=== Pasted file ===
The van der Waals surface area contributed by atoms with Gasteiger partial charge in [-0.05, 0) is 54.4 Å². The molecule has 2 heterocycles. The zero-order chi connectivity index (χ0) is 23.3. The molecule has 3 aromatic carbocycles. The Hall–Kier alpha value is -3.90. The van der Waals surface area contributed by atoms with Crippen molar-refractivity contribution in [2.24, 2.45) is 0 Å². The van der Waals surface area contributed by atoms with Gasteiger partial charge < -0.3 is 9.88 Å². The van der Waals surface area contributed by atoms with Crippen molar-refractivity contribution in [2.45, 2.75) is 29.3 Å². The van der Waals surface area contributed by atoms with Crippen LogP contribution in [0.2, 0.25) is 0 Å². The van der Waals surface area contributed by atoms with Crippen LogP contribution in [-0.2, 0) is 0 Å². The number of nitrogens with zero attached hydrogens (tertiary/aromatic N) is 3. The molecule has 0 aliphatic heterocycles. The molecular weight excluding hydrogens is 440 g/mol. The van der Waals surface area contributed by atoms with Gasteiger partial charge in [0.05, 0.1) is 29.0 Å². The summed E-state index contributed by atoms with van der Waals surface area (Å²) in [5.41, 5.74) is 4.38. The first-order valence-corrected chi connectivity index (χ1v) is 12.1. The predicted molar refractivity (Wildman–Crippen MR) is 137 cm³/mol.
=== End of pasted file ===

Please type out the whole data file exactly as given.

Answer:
The van der Waals surface area contributed by atoms with Gasteiger partial charge in [-0.05, 0) is 54.4 Å². The molecule has 2 heterocycles. The zero-order chi connectivity index (χ0) is 23.3. The molecule has 3 aromatic carbocycles. The Hall–Kier alpha value is -3.90. The van der Waals surface area contributed by atoms with Crippen molar-refractivity contribution in [2.24, 2.45) is 0 Å². The van der Waals surface area contributed by atoms with Gasteiger partial charge < -0.3 is 9.88 Å². The van der Waals surface area contributed by atoms with Crippen molar-refractivity contribution in [2.45, 2.75) is 29.3 Å². The van der Waals surface area contributed by atoms with Crippen LogP contribution in [0.2, 0.25) is 0 Å². The van der Waals surface area contributed by atoms with Crippen LogP contribution in [-0.2, 0) is 0 Å². The number of nitrogens with zero attached hydrogens (tertiary/aromatic N) is 3. The molecule has 0 aliphatic heterocycles. The molecular weight excluding hydrogens is 440 g/mol. The van der Waals surface area contributed by atoms with Gasteiger partial charge in [0.05, 0.1) is 29.0 Å². The summed E-state index contributed by atoms with van der Waals surface area (Å²) in [5.41, 5.74) is 4.38. The first-order valence-corrected chi connectivity index (χ1v) is 12.1. The predicted molar refractivity (Wildman–Crippen MR) is 137 cm³/mol.